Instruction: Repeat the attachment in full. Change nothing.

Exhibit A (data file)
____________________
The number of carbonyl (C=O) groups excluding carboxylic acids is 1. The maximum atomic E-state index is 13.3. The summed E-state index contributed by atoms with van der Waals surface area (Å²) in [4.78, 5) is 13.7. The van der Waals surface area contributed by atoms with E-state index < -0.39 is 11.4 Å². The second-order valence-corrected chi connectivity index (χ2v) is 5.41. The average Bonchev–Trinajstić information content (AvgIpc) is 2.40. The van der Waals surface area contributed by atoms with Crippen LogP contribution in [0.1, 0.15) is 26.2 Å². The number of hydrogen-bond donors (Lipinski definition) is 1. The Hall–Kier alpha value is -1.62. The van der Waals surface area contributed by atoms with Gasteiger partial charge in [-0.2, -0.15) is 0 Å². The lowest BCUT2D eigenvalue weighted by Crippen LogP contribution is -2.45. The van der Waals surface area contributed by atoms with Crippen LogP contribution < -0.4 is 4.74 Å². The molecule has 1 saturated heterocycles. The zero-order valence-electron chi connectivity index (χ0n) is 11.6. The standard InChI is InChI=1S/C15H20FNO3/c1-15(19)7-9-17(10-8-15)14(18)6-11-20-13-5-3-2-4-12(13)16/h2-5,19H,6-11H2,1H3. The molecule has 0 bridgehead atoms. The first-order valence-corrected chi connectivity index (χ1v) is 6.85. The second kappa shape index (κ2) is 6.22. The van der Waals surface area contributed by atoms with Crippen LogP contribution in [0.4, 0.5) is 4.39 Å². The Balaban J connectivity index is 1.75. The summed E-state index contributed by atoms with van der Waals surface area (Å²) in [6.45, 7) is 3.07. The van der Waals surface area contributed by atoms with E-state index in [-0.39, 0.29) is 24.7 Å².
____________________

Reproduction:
The number of carbonyl (C=O) groups excluding carboxylic acids is 1. The maximum atomic E-state index is 13.3. The summed E-state index contributed by atoms with van der Waals surface area (Å²) in [4.78, 5) is 13.7. The van der Waals surface area contributed by atoms with E-state index < -0.39 is 11.4 Å². The second-order valence-corrected chi connectivity index (χ2v) is 5.41. The average Bonchev–Trinajstić information content (AvgIpc) is 2.40. The van der Waals surface area contributed by atoms with Crippen LogP contribution in [0.1, 0.15) is 26.2 Å². The number of hydrogen-bond donors (Lipinski definition) is 1. The Hall–Kier alpha value is -1.62. The van der Waals surface area contributed by atoms with Gasteiger partial charge in [-0.2, -0.15) is 0 Å². The lowest BCUT2D eigenvalue weighted by Crippen LogP contribution is -2.45. The van der Waals surface area contributed by atoms with Crippen LogP contribution < -0.4 is 4.74 Å². The molecule has 1 saturated heterocycles. The zero-order valence-electron chi connectivity index (χ0n) is 11.6. The standard InChI is InChI=1S/C15H20FNO3/c1-15(19)7-9-17(10-8-15)14(18)6-11-20-13-5-3-2-4-12(13)16/h2-5,19H,6-11H2,1H3. The molecule has 0 bridgehead atoms. The first-order valence-corrected chi connectivity index (χ1v) is 6.85. The second kappa shape index (κ2) is 6.22. The van der Waals surface area contributed by atoms with Crippen LogP contribution in [0.4, 0.5) is 4.39 Å². The Balaban J connectivity index is 1.75. The summed E-state index contributed by atoms with van der Waals surface area (Å²) in [6.45, 7) is 3.07. The van der Waals surface area contributed by atoms with E-state index in [-0.39, 0.29) is 24.7 Å².